Liked by 1 person

    1. petespringerauthor July 25, 2022 — 7:33 pm

      Even after a couple of negative tests, I was still suspicious, but I bounced back pretty quickly. Hopefully, we will stay on top of this thing. It’s still quite interesting how people respond to the pandemic differently. We’re trying to balance living our lives while being smart about the whole thing.

      Liked by 1 person

      1. That is the best way Pete. That’s how I do it, protect, respect, and go on living. 🙂

        Liked by 1 person

  36. I’m so glad you didn’t have Covid. It’s hard to remember pre-Covid, but there was always a range of bugs and viruses around, and we would complain about having them. Like you, I’m trying to lead a balanced life now, and trying to enjoy myself. You never know what’s around the corner. Toni x

    Liked by 1 person

    1. petespringerauthor July 26, 2022 — 4:52 pm

      I enjoy all the photos of you and your family. One of my brothers was supposed to go to Australia about the time when Covid first got bad. He and his wife are still waiting. I feel relatively safe though I won’t throw caution to the wind.

      Liked by 1 person

  37. Oh boy, you set us up good for this one, Pete. I was getting so worried for you as I read each paragraph, and then it turned out to be even worse than I feared (being sick is not good, not good at all). Yet, after your expectations were dashed, you balanced it out by feeling better within a few days and, it seems, not having Covid. But I still feel a loss for you – I know how much I’ve missed getting together with my special college friends. The five of us meet at each other’s state (we live in five different ones) depending on the year, but now we’ve missed over three get-togethers. Sigh. But we’re healthy so far, 2/5 have gotten Covid, one quite sick but better now. She had a liver transplant 26 years ago, so we hold our breath when she gets sick. Now, we’re just so happy we’re all still alive and “kickin'” as the saying goes. So, keep on kickin’, Pete!

    Liked by 1 person

    1. petespringerauthor July 28, 2022 — 11:32 am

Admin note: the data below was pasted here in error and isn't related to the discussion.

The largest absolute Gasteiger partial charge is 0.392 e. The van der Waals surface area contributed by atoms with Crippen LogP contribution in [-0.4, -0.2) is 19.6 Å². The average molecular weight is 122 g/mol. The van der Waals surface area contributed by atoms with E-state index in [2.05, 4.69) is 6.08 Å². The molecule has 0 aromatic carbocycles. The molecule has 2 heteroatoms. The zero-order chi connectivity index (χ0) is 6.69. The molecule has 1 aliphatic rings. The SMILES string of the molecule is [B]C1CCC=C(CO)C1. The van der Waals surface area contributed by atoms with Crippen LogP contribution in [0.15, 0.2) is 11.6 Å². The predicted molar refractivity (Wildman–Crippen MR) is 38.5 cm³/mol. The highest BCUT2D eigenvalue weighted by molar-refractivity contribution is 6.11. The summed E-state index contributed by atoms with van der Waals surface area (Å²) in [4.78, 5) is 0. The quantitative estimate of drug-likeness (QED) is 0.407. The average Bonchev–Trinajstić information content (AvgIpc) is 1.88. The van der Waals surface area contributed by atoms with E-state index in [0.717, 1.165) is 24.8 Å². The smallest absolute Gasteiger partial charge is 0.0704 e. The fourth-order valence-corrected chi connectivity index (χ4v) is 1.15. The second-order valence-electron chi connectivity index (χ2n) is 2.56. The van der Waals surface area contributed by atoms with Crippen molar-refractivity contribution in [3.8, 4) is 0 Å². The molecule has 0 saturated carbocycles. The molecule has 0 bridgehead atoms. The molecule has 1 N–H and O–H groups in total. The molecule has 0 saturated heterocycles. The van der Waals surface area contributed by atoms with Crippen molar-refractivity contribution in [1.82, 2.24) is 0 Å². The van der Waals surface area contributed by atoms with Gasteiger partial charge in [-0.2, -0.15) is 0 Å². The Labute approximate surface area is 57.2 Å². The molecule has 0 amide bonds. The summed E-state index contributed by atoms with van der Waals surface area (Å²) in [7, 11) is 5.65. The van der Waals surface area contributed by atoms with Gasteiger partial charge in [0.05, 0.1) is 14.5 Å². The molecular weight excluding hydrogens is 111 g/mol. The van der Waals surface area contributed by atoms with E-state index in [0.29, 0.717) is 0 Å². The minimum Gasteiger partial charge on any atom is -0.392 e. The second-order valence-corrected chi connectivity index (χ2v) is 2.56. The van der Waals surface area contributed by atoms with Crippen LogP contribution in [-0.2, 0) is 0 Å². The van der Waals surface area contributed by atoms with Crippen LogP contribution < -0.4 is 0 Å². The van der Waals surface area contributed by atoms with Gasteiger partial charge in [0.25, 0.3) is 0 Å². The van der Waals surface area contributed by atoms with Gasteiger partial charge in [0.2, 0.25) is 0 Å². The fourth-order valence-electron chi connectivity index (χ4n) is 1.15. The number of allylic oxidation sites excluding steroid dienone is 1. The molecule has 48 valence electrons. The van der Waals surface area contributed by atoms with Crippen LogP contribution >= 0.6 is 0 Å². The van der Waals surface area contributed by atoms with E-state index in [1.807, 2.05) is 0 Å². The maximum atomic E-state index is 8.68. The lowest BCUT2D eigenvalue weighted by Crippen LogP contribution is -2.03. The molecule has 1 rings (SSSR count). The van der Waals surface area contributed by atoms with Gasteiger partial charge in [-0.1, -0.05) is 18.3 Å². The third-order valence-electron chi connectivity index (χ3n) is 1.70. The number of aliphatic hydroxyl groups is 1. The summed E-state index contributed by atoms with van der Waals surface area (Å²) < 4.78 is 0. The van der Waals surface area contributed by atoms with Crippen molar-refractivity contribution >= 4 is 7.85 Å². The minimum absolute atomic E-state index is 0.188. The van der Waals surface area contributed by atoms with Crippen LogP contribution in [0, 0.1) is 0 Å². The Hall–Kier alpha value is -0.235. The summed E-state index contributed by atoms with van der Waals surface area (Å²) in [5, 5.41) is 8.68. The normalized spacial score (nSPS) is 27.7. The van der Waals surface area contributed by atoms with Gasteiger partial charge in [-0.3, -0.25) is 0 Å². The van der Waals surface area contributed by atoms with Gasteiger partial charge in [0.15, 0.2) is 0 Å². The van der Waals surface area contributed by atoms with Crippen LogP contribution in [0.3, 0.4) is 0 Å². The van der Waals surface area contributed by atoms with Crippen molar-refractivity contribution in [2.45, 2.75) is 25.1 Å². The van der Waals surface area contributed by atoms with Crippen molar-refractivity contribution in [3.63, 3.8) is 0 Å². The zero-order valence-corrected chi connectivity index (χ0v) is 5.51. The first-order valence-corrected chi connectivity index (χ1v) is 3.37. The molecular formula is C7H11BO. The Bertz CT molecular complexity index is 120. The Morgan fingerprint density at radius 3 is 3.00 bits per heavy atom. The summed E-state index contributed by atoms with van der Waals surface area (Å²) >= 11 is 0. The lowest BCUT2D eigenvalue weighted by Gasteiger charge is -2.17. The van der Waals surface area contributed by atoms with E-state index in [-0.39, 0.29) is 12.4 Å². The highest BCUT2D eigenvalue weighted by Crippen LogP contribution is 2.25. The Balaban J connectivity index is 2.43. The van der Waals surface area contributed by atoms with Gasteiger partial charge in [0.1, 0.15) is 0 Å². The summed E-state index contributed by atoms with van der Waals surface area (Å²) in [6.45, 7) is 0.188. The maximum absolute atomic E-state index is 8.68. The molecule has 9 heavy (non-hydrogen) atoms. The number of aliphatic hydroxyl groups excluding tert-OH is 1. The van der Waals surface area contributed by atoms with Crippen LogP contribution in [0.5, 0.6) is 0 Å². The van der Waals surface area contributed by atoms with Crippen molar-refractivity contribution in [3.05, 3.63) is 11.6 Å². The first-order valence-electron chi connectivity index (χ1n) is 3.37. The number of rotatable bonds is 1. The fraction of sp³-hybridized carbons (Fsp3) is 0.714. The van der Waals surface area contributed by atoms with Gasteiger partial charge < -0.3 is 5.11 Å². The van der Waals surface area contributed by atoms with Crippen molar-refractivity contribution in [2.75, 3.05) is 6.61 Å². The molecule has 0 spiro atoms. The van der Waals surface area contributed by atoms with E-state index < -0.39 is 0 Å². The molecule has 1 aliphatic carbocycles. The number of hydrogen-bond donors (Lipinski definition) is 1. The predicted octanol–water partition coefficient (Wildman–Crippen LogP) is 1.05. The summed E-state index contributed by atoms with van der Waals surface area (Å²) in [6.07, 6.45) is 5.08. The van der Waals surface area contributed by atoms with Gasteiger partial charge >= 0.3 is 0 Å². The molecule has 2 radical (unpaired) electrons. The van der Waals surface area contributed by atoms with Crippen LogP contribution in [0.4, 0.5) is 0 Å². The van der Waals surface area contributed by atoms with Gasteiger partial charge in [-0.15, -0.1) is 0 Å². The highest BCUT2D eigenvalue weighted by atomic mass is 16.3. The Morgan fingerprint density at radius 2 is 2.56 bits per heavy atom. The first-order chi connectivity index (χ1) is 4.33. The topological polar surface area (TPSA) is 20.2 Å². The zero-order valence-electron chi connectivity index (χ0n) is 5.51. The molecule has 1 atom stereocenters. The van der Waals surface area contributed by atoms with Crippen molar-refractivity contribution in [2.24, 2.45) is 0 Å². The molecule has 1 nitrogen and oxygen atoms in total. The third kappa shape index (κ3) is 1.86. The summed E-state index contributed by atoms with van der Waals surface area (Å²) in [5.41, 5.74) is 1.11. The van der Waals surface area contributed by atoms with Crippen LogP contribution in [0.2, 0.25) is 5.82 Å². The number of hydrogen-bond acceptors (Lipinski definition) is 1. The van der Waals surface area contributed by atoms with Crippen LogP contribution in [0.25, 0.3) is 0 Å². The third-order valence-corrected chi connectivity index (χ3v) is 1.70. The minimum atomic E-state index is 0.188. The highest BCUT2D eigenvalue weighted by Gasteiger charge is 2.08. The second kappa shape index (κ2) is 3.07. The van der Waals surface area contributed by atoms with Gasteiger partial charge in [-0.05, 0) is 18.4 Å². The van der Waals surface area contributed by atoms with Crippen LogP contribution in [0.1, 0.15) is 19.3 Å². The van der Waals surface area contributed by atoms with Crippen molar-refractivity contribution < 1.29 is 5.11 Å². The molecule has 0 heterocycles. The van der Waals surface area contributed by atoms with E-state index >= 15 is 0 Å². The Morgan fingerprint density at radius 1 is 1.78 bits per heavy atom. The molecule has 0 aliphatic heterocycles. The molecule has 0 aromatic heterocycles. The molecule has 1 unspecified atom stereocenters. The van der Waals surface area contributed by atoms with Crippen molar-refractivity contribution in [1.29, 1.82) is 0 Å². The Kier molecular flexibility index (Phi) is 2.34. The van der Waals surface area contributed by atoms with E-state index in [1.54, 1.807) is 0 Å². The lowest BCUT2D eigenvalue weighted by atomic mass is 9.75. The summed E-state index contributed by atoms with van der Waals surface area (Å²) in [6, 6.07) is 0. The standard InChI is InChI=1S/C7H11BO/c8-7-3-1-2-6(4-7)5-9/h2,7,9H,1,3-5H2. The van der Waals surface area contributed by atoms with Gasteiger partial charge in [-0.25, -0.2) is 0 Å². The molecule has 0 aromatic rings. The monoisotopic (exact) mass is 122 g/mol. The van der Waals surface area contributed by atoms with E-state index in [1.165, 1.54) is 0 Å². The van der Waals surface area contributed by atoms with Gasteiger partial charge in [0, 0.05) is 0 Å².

I know how special these friend gatherings are to me, Pam. We just can’t take for granted how good these visits are for our souls. Your set-up sounds a little bit like our Springer Family Reunions. My three older brothers and I each live in a different time zone, so one of us takes the lead every three years and plans the gathering. It’s a great way to also see different parts of the country. I also love seeing my nephews, nieces, and grandnephews, and grandnieces. I hope it happens for you and your friends this year. “Keep on kickin” is a great motto to live by.

      Liked by 1 person

      1. Also, “Kicking up a storm.” Not sure where that expression came from, but I’d rather kick up a storm than dust. 🙂

        Liked by 1 person

  38. Worrying about missing small outings paled into significance in 1990 when our daughter caught chicken pox just before our Very Big 9 week holiday to Australia! Bearing in mind that my parents in Australia had never met my husband or our three children, stress levels were already high. We postponed for two weeks, but our sons caught it not at the same time, but in two week intervals so postponed for another two weeks. At least we got there in the end.

    Liked by 1 person

    1. petespringerauthor August 9, 2022 — 8:48 am

      I’m looking forward to getting to Australia someday. My brother and his wife were all set to go when Covid reared its ugly head. They’re still on hold more than two years later.

      Liked by 1 person

      1. My sister is coming over from Australia at Christmas, at last!

        Liked by 1 person